The Achilles tendons in your legs enable you to walk, run, and jump, so if you injure one, it can result in a significant loss of function. If you’ve damaged your Achilles, Tim McConn, DPM, can help. At his offices in Midtown Tulsa, South Tulsa, and Owasso, Oklahoma, Dr. McConn uses the most advanced treatments and cutting edge technology to treat Achilles tendon injuries and restore your mobility as quickly as possible. He is published in Achilles tendon repair and highly experienced with all Achilles tendon pathology and injuries. Call the location nearest you today or use the online form to book an appointment.

request an appointment

What is the Achilles?

The Achilles tendon is in the back of your leg, joining the calf muscles in your leg to your heel bone.

The Achilles tendon is the largest tendon you have, and it’s immensely strong. However, even a piece of connective tissue this robust can suffer from the effects of deterioration, overuse, and sudden injury.

What types of Achilles injuries are there?

Several injuries can affect the Achilles tendon:

Achilles tendinitis

Achilles tendinitis is most often a chronic condition that develops over time. It’s due to inflammation that arises from irritation of the tendon fibers. The irritation is likely to be a result of overuse, from doing more than you should at your current level of fitness or repeatedly making the same movement.

Achilles tendinosis

Tendinitis puts stress on your Achilles tendon that causes micro-tears to the fibers. Without treatment, your Achilles tendon struggles to heal itself. If the tendon isn’t healing, it can lead to tissue deterioration and alteration in the tendon’s structure. This condition is called Achilles tendinosis or tendinopathy.

Achilles tendon ruptures

A rupture occurs when the tendon tears and separates, which means it can’t work properly. Ruptures are usually acute injuries, but can also occur if your Achilles tendon is weak because of tendinitis or tendinosis.

How are Achilles injuries treated?

If you have Achilles tendinitis, initial treatments could include:

  • Rest
  • Anti-inflammatory painkillers
  • Applying ice packs
  • Wearing a cast or removable boot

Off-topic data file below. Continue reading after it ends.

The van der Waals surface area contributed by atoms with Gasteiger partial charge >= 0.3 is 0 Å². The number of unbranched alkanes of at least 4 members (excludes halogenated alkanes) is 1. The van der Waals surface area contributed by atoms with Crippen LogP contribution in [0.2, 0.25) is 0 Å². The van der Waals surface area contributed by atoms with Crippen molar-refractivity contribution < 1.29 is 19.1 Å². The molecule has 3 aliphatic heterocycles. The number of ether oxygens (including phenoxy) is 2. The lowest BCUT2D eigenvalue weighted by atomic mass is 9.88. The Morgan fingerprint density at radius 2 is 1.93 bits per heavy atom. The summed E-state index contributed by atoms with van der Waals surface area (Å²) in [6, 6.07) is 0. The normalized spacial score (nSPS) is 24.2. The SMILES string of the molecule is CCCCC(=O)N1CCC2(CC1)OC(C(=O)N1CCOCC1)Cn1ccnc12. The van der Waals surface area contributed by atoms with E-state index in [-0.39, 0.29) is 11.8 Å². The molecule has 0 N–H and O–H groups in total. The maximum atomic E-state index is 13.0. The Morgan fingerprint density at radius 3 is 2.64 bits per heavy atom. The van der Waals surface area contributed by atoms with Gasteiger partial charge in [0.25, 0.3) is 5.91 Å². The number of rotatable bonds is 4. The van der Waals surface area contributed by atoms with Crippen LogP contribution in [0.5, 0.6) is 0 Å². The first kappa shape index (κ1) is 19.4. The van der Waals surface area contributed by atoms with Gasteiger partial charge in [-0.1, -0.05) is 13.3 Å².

• Custom orthotic devices
  • Night splints
  • Regenerative medicine

Physical therapy can help, too. Strengthening and stretching exercises help build up the tissues, and mobilization techniques help you learn to exercise safely without straining the Achilles tendon. You might need to undergo gait analysis and learn how to improve your walking and running styles.

Would I need surgery for an Achilles injury?

Most patients who have Achilles tendinitis find conservative treatments are very effective. However, if you have a ruptured Achilles tendon or severe tendinosis, you might need to undergo surgery.

The specific surgery you need depends on the extent of the damage to your Achilles tendon. Dr. McConn uses advanced, minimally invasive techniques to perform your surgery that enable you to bear weight on your leg at a much earlier stage. Possible procedures include:

Debridement and repair

In this procedure, Dr. McConn removes the damaged portion of your Achilles tendon as well as associated bone spurring. The repaired tendon is then reattached to the heel bone using a set of soft issues anchors.

Debridement with tendon transfer

Advanced Achilles tendon damage will often lead to the need to transfer a local tendon, which helps support the Achilles tendon repair. This allows for a more robust repair allowing the patient to start weight-bearing much earlier than traditional techniques.

Achilles Tendon Rupture

Dr. McConn utilizes a minimally invasive approach for Achilles tendon rupture repairs. Not only does this decrease the risk for wounds after surgery, but also allows patients to begin weight-bearing as early as 2 weeks.

To find out more about Achilles tendon treatments, call Tim McConn, DPM, today or book an appointment online.